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Sake Ceremony (Kagamiwari)

Kagami - Sakefass

Kagami-wari or Kagami-biraki

The Sake Barrel Ceremony or better known as “Kagami-Wari” or “Kagami-Biraki” is a Japanese ceremony performed at various celebratory events. During the ceremony, the wooden lid of the barrel or the “kagami” is broken open with a wooden mallet or the “kizuchi”. Afterwards the sake is served in wooden cups called “masu” with a wooden ladle or in Japanese the “hishaku”.
The ceremony represents an opening to good fortune and harmony, therefore often held at
company parties or weddings.



Ceremony items
You’ll find everything necessary here.

 ...Further information


After the sake barrel was opened, the sake is filled with bamboo ladle in the so-called sake Masu. A Masu is a wooden container of varying size that was used in Japan for measuring. The sake Masu are square wooden cups. With a capacity of 180ml, they represent the smallest unit of a Masu.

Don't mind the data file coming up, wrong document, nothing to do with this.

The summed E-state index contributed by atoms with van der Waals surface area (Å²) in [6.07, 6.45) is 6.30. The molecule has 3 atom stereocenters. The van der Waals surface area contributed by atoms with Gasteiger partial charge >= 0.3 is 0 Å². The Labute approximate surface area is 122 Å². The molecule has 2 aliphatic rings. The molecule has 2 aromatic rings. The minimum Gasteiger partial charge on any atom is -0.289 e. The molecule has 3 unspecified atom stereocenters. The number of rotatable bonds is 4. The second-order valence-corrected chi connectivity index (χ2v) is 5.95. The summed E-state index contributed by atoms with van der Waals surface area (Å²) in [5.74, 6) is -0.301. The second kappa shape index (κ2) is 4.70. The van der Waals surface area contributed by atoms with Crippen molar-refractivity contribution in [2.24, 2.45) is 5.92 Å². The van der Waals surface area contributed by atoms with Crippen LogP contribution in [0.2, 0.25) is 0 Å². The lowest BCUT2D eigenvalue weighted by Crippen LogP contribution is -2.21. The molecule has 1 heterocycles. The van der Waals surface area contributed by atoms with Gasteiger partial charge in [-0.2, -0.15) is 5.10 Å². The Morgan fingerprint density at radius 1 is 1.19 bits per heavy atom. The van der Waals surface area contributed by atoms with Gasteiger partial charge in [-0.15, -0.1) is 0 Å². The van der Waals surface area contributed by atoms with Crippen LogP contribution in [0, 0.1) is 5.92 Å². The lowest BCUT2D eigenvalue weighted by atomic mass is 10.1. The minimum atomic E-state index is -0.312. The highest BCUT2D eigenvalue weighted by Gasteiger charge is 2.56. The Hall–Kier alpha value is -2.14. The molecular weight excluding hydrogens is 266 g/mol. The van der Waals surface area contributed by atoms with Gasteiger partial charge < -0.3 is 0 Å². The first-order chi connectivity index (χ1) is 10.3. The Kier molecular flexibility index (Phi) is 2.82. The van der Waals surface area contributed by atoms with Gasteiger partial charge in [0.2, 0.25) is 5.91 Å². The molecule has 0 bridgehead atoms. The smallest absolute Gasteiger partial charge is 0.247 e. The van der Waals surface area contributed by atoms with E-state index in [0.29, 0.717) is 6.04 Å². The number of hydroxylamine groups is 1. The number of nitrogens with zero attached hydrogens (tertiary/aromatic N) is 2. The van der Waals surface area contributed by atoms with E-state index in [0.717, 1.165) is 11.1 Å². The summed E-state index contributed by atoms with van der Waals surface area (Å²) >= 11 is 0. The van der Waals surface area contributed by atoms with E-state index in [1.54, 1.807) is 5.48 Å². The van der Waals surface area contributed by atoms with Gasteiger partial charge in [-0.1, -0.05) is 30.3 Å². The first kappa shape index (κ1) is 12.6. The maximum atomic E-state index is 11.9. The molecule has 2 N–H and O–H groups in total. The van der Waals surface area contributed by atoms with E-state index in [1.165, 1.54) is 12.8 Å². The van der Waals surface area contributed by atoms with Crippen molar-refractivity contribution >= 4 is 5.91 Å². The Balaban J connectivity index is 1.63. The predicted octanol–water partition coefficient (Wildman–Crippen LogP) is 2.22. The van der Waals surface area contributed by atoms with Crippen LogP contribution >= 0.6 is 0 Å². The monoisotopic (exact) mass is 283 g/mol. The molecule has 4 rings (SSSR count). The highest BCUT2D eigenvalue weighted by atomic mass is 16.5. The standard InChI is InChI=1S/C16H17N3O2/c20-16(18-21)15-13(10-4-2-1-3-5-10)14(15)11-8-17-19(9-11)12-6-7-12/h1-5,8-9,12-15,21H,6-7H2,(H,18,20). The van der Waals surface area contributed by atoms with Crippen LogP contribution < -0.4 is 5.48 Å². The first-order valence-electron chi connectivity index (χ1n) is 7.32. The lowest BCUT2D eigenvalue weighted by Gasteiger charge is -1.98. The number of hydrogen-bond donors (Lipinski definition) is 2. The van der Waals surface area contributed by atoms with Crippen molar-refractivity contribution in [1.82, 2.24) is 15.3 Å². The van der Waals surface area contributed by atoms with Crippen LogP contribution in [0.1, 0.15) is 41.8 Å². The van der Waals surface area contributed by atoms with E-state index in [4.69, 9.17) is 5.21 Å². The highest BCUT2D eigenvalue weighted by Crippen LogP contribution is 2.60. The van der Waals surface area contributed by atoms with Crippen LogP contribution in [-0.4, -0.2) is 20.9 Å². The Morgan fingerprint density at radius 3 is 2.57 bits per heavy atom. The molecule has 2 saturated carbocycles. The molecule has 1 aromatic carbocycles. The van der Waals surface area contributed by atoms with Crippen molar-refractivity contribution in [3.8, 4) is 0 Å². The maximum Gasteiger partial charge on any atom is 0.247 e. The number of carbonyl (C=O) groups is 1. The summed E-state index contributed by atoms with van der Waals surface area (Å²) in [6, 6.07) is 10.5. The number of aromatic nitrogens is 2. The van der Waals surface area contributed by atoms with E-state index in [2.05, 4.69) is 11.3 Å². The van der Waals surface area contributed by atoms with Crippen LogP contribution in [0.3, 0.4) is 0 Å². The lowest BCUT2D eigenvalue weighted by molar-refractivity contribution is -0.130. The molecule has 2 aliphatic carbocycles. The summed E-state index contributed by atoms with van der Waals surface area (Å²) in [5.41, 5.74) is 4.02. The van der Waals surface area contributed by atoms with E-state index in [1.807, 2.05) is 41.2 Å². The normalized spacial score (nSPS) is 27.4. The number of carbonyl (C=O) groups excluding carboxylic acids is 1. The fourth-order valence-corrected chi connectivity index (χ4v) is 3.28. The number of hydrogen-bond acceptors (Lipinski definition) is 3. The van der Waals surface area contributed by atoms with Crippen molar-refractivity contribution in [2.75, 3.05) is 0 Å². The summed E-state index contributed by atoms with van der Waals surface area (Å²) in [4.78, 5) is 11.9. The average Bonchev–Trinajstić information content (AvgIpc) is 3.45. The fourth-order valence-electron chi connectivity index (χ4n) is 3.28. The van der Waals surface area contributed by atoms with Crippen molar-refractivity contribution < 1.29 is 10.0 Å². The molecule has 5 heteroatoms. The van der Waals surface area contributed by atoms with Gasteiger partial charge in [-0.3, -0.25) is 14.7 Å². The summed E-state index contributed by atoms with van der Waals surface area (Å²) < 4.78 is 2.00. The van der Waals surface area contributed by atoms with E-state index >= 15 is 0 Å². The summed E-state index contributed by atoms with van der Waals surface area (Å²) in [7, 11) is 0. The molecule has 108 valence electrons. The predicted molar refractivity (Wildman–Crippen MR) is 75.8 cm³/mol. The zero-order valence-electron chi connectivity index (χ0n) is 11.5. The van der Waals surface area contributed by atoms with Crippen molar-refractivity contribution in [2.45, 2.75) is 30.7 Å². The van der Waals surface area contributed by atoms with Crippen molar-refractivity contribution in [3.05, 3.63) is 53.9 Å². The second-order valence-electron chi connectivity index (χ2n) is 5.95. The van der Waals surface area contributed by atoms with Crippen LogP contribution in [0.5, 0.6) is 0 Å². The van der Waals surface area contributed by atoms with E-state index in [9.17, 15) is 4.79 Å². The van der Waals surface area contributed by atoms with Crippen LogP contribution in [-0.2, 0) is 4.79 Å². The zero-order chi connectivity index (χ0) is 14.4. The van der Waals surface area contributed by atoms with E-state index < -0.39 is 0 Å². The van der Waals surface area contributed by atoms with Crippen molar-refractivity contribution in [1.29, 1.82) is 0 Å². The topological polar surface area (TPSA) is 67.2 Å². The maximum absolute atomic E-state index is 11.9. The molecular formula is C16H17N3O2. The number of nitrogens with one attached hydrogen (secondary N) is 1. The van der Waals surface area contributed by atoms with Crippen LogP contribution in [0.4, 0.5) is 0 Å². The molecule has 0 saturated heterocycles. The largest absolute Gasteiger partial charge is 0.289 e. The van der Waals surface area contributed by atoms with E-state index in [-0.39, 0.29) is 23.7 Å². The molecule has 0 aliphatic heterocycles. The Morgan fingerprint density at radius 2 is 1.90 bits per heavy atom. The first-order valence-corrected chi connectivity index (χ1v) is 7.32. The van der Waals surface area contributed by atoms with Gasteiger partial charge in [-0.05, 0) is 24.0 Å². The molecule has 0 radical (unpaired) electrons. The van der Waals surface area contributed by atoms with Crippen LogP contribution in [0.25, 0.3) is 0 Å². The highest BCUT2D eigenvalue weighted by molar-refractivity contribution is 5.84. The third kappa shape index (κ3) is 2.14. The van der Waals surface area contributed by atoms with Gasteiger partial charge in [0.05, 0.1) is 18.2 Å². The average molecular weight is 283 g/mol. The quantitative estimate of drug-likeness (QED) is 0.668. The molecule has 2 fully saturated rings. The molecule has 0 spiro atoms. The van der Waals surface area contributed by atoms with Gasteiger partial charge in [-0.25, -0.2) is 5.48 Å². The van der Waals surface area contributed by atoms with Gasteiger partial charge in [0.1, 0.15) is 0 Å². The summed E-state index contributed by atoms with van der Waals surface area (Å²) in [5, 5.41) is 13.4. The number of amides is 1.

You’re looking for custom Sake Masus? Don’t worry, we got you covered! We will print your name or logo for you and make sure that your wishes are fulfilled.
...Further Infomation

Happi and Hanten, Jackets from Japan

Nowadays Happi and Hanten are jackets worn in Japan on Japanese festivals and parades, in sushi restaurants or by shopkeepers. Happis or Hanten are called all short to medium length robes. They are available in different colors with a variety of patterns, drawings or symbols.

History of Happi

Happi jackets were worn in the Edo era by firefighters. On most Happis was depicted the brigade characters and simultaneously were imaged striking patterns and clearly readable characters. Soon other professions took over Happis as work clothes, which also highten the feeling of unity on festivals and Parades. In place of the brigade characters Company symbols or congratulatory signs we used. Early 19th Century a trend towards colorful full body tattoos developed in Edo (now Tokyo). These motifs were later transferred to short jackets. Such Hanten were a fashionable accessory in the cities.